Life insurance companies that hold federally chartered banks and thrifts stand to benefit from the government's reported readiness to open its bailout coffers to the sector. Insurance stocks soared after The Wall Street Journal reported Wednesday that the Treasury Department was soon expected to announce it would make available Troubled Asset Relief Program, or TARP, money to life insurance companies that own banks or savings and loan institutions with federal charters. This would exclude life insurance companies holding banks with state charters, such as Unitrin ( UTR), which holds Fireside Bank of Pleasanton, Calif. and Wellpoint ( WLP) which holds Arcus Financial Bank of Salt Lake City. Here's a list of publicly-traded insurance holding companies, with at least some life insurance business, that hold federally chartered banks and thrifts. The list was provided by SNL Financial, and is expected to be updated within the next day or so.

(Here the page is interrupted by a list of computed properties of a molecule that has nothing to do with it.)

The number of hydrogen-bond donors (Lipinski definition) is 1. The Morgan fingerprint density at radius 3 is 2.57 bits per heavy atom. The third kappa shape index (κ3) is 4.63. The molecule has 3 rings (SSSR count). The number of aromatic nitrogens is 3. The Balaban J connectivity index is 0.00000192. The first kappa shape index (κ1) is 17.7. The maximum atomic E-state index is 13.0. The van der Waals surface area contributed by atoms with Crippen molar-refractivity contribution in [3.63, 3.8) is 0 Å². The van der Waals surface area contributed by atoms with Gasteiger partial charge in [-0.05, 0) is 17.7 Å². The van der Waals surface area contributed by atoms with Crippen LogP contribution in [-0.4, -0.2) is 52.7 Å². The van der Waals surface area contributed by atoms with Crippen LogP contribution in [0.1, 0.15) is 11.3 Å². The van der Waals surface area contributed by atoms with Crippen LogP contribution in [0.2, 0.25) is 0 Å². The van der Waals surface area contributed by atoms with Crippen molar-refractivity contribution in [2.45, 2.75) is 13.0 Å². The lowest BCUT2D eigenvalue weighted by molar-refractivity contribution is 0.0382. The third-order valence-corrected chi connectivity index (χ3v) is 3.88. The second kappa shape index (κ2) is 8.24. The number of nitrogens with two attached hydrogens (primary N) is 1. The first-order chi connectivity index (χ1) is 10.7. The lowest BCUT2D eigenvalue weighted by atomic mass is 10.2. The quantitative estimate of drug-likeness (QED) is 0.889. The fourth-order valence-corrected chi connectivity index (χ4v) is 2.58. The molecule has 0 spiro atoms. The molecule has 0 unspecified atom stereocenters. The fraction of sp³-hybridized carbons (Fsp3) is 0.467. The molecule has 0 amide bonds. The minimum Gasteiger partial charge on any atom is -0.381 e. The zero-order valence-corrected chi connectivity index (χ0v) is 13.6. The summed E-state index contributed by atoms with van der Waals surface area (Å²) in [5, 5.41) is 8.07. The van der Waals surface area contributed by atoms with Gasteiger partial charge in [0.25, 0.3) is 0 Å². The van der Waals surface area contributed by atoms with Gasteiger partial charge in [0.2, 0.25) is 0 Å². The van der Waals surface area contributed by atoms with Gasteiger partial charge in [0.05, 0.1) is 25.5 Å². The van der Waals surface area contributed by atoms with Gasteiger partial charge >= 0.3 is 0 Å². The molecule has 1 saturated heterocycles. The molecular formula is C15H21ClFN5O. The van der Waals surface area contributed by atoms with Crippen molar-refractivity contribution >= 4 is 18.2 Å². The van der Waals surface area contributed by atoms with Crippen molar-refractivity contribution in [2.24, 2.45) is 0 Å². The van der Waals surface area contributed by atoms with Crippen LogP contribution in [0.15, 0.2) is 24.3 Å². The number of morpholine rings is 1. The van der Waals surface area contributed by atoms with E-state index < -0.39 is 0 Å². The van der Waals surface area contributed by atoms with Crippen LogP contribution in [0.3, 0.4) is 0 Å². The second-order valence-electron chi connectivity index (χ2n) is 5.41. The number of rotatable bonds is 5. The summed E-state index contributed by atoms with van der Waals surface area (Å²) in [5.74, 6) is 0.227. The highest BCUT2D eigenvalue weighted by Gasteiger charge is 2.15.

Life Insurers with Federally Chartered Bank or S&L Subsidiaries
Source: SNL Financial
Of course, in light of all the federal assistance to American International Group ( AIG), it would be very unlikely for the company to receive further assistance for its life insurance business, but you never know. In November, Genworth Financial ( GNW), Hartford Financial ( HIG) and Lincoln Financial ( LNC) applied to the Office of Thrift Supervision for thrift holding company status. TheStreet.com questions about the potential size of TARP infusions to the insurance companies, based on the size of the thrifts being acquired. We also wondered why, if the government determined it was necessary to bail out large life insurers, it would limit assistance to companies that had purchased banks or thrifts. Frank Mayer III, an attorney with of Buchanan Ingersoll & Rooney specializing in advising companies on relationships with governments and government agencies, said at that time that the Treasury had "made a decision that aligning insurance companies into federal oversight is a good policy," and that the agency would only provide capital if the companies were "willing to become part of a federally regulated regime."